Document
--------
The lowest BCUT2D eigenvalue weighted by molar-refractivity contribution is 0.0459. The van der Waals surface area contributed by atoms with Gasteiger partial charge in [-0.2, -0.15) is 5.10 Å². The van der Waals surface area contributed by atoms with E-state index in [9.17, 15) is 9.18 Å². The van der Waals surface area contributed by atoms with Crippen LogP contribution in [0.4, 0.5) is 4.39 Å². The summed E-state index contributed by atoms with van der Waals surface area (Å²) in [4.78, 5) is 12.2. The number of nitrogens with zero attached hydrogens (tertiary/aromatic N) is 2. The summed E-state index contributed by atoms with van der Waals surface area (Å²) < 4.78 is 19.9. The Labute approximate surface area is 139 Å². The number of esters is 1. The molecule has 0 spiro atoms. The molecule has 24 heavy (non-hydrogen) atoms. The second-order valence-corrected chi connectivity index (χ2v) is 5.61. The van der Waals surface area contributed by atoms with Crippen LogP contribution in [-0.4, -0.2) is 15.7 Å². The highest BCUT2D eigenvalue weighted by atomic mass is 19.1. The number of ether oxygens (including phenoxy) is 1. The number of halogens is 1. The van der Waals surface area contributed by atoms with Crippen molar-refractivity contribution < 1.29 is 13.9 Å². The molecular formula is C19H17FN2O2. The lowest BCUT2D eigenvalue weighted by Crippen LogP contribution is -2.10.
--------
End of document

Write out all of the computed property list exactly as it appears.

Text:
The lowest BCUT2D eigenvalue weighted by molar-refractivity contribution is 0.0459. The van der Waals surface area contributed by atoms with Gasteiger partial charge in [-0.2, -0.15) is 5.10 Å². The van der Waals surface area contributed by atoms with E-state index in [9.17, 15) is 9.18 Å². The van der Waals surface area contributed by atoms with Crippen LogP contribution in [0.4, 0.5) is 4.39 Å². The summed E-state index contributed by atoms with van der Waals surface area (Å²) in [4.78, 5) is 12.2. The number of nitrogens with zero attached hydrogens (tertiary/aromatic N) is 2. The summed E-state index contributed by atoms with van der Waals surface area (Å²) < 4.78 is 19.9. The Labute approximate surface area is 139 Å². The number of esters is 1. The molecule has 0 spiro atoms. The molecule has 24 heavy (non-hydrogen) atoms. The second-order valence-corrected chi connectivity index (χ2v) is 5.61. The van der Waals surface area contributed by atoms with Crippen LogP contribution in [-0.4, -0.2) is 15.7 Å². The highest BCUT2D eigenvalue weighted by atomic mass is 19.1. The number of ether oxygens (including phenoxy) is 1. The number of halogens is 1. The van der Waals surface area contributed by atoms with Crippen molar-refractivity contribution < 1.29 is 13.9 Å². The molecular formula is C19H17FN2O2. The lowest BCUT2D eigenvalue weighted by Crippen LogP contribution is -2.10.